Indiana University       Research & Creative Activity       January 2001 • Volume XXIII, Number 3


A Canary, a Sutra, and the State Constitution

by Douglas A. Wissing

The conservation laboratory at IU Bloomington’s Lilly Library is 450 square feet of brightly lit space, tucked into a corner amid treasure troves of rare books. A binocular microscope and state-of-the-art book preservation equipment share the room with antique bookbinding tools and hides of animals rolled and hung on the wall. An ornately bound sixteenth-century British law book awaits return to the shelves, its massive repair complete.

Jim Canary’s worktable has a certain mild disorder that reflects an engaged mind. Photos of family and friends hang on the bulletin board beside a frayed Tibetan nomad’s sun visor and a yellowing newspaper clipping that reads, “Hey Dad, Let’s go to Katmandu!” Small Buddha statues sit at the back of the table, along with a small gray pagoda.

Nodding toward the pagoda, Canary, head of conservation at the Lilly Library, says, “Empress Shotoku, 770 A.D., big smallpox epidemic in Japan. They made a million of these, put printed Buddhist sutras inside. Sent them all over the country.”

He pulls out the sutra (teachings or precepts), a thin sheet of ancient handmade paper printed with Japanese script. It is one of the earliest pieces of printed Japanese text; indeed, one of humankind’s earliest examples of printing. To Canary, it’s another preservation puzzle.

“See those small dots?” Canary asks, pointing to rust-red pinpricks on the surface of the sheet. “They’re from the backing sheet someone put on to preserve the sutra. We’ve got to figure out what it is and get it off.”

As head conservator, Canary faces a lot of puzzles like this in the Lilly Library, a mind-numbing repository of 400,000 books, 125,000 pieces of sheet music, and more than 6 million manuscripts, the vast majority of which are rare or irreplaceable. But Canary also has a lot of less glamorous jobs that are just as essential to the conservation of the Lilly’s amazing collection.

Two floors below ground, in the depths of the seven-story building, the library’s basement is a marriage of the SS Lusitania and a space shuttle, with the original 1960 boiler watched over by a complex computer control system. It’s where Canary begins his day, going over the printouts that give him the precise condition of each floor’s temperature and humidity throughout the day and night.

“The most important element in conservation,” Canary says, “is a good room. You’ve got to start at the building level.”

On top of the building, actually. A couple of times a month, Canary clambers on the roof, making sure there are no problems that can result in the conservator’s nightmare: leaks. But he has backup should something happen.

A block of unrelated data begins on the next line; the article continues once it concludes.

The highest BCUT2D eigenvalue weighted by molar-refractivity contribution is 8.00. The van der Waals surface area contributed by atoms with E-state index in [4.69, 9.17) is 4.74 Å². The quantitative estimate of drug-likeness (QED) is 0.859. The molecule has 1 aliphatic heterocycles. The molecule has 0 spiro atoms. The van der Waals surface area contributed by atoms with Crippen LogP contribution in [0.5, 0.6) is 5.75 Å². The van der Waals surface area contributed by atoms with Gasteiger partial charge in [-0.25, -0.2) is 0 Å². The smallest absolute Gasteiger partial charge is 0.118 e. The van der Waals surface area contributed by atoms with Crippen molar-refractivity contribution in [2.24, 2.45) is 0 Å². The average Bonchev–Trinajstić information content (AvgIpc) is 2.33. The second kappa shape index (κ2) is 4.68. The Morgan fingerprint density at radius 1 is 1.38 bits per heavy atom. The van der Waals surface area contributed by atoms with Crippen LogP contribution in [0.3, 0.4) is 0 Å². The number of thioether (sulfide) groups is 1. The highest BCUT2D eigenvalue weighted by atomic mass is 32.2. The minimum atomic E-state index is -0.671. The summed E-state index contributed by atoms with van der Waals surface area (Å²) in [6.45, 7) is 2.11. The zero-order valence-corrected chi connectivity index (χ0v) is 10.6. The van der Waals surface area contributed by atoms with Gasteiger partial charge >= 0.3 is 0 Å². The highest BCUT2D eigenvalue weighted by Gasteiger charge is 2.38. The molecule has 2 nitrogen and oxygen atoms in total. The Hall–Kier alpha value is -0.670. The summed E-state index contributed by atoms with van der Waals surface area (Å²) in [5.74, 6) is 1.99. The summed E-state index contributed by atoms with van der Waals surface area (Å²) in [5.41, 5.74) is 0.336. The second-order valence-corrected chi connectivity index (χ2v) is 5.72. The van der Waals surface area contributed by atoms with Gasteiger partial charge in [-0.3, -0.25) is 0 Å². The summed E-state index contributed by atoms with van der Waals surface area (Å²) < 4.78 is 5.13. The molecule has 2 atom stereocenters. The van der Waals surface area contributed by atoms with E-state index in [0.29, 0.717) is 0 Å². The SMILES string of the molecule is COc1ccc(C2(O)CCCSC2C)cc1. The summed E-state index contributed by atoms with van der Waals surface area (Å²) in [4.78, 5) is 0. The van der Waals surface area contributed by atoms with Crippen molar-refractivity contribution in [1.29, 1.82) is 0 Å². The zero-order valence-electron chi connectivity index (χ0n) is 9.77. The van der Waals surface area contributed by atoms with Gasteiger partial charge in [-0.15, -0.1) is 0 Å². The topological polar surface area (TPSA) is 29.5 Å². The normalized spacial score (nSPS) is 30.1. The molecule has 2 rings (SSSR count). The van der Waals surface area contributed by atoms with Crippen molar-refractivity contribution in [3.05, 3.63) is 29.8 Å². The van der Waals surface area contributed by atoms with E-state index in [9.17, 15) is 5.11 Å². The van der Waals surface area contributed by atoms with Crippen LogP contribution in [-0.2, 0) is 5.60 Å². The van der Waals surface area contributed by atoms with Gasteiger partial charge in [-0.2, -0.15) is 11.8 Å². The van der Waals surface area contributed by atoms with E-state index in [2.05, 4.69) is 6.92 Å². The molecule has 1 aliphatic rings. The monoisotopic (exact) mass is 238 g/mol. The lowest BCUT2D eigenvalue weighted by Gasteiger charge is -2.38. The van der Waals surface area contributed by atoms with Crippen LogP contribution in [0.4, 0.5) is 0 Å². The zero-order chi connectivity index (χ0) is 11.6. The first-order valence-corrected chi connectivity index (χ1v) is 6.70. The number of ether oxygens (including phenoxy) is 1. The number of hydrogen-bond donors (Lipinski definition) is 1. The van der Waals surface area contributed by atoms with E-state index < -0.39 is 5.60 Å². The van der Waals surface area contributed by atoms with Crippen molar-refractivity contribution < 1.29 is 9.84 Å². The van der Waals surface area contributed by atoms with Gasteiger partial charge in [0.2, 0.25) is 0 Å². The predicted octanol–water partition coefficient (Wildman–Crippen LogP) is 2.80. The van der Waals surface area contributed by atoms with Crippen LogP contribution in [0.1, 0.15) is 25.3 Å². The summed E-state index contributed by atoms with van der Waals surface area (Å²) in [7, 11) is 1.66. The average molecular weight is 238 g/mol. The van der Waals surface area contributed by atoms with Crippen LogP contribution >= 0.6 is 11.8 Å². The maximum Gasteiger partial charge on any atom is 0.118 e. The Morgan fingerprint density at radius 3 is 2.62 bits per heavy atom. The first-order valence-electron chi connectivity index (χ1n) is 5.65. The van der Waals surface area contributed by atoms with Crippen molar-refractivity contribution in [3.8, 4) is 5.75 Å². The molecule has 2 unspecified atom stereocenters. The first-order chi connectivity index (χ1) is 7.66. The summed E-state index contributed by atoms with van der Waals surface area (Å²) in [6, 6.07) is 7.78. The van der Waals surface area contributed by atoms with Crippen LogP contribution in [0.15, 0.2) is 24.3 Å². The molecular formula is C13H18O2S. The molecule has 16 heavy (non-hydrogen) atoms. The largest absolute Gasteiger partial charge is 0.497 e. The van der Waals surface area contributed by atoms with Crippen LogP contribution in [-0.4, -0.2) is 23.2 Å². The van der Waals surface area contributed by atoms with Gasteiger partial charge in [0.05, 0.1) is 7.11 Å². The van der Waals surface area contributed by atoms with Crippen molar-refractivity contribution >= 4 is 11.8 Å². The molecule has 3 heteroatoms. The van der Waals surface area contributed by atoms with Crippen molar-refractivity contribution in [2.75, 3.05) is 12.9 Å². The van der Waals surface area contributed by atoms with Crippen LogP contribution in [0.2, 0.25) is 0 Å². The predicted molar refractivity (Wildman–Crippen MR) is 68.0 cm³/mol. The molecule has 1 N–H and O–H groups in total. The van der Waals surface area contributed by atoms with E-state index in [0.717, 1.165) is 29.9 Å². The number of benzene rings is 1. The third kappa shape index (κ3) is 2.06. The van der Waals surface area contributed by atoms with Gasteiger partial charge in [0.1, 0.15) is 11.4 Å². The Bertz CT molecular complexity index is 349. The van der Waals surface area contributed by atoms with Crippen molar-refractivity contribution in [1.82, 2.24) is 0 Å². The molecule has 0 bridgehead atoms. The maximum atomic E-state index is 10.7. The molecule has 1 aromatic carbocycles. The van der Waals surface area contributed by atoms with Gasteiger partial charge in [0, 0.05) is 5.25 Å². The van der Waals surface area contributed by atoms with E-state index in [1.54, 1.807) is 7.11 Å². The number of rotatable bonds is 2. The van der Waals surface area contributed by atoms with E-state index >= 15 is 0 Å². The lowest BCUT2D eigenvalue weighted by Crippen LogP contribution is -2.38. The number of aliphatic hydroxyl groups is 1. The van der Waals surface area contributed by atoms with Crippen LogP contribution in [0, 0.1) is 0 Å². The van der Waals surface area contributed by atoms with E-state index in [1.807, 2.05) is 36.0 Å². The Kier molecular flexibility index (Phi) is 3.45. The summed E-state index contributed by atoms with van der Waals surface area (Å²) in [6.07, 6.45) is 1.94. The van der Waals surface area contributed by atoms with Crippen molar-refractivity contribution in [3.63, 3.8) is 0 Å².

“We have protocols for water damage,” Canary says. “Twenty-four hours a day we can call IUB’s Physical Plant, and they’ll have a truck here to haul stuff over to Food Service’s blast freezer. We’ve put forklift-loads of books in the blast freezer before. You freeze the book, and it stops mold and buys you time to figure out a plan.”

The folks at the Lilly understand the crucial importance of Canary’s work. Obviously, if they can’t conserve the material they collect, it is an exercise in futility and a very expensive one at that. Joel Silver, interim director of the Lilly Library, says, “Jim’s work is extremely vital. One of the things that makes him so valuable to a collection like ours is his wide-ranging interest in books, both Eastern and Western.”

James Canary is head of conservation at Indiana University Bloomington's Lilly Library.
Photo Chris Howell, Bloomington Herald-Times

Beyond his consuming conservation work on the Lilly’s collection, Canary also recently restored one of the two extant copies of Indiana’s 1851 Constitution, a document so prized by the state archivist that he arrived with a State Police officer to take the completed work to back to Indianapolis. Canary also repairs rare books in his Cold Mountain Bindery at his rural home in Monroe County.

Canary maintains a connection to his other great interest, Tibet, through his work with the International Tibetan Archive Preservation Project in Lhasa. The project is beginning conservation on 3 million Tibetan government documents, some more than a thousand years old. Canary’s been to Lhasa six times now and is currently training five Tibetan women in the rudiments of document preservation.

“Conservation is a nonstop thing,” he says. “It’s the kind of work that just grabs you. There’s no end to the learning.”

 

For more information:
Lilly Library
www.indiana.edu/~liblilly

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